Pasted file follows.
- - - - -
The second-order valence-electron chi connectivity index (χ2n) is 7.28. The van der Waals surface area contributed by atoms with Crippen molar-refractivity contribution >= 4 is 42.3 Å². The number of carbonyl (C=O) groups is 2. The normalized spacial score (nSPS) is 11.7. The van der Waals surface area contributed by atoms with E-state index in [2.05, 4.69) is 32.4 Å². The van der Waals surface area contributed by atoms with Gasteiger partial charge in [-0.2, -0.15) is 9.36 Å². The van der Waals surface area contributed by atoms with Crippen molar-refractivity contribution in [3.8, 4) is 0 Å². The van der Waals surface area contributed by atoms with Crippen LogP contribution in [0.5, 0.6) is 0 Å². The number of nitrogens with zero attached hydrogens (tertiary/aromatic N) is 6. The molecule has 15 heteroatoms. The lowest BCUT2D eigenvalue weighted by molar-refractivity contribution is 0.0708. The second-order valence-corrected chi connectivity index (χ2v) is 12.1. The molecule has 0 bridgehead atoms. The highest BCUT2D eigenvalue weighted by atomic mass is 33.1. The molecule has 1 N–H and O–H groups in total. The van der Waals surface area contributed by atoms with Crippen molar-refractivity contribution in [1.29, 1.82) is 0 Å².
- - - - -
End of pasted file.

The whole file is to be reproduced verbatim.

The second-order valence-electron chi connectivity index (χ2n) is 7.28. The van der Waals surface area contributed by atoms with Crippen molar-refractivity contribution >= 4 is 42.3 Å². The number of carbonyl (C=O) groups is 2. The normalized spacial score (nSPS) is 11.7. The van der Waals surface area contributed by atoms with E-state index in [2.05, 4.69) is 32.4 Å². The van der Waals surface area contributed by atoms with Gasteiger partial charge in [-0.2, -0.15) is 9.36 Å². The van der Waals surface area contributed by atoms with Crippen molar-refractivity contribution in [3.8, 4) is 0 Å². The van der Waals surface area contributed by atoms with Crippen LogP contribution in [0.5, 0.6) is 0 Å². The number of nitrogens with zero attached hydrogens (tertiary/aromatic N) is 6. The molecule has 15 heteroatoms. The lowest BCUT2D eigenvalue weighted by molar-refractivity contribution is 0.0708. The second-order valence-corrected chi connectivity index (χ2v) is 12.1. The molecule has 0 bridgehead atoms. The highest BCUT2D eigenvalue weighted by atomic mass is 33.1. The molecule has 1 N–H and O–H groups in total. The van der Waals surface area contributed by atoms with Crippen molar-refractivity contribution in [1.29, 1.82) is 0 Å².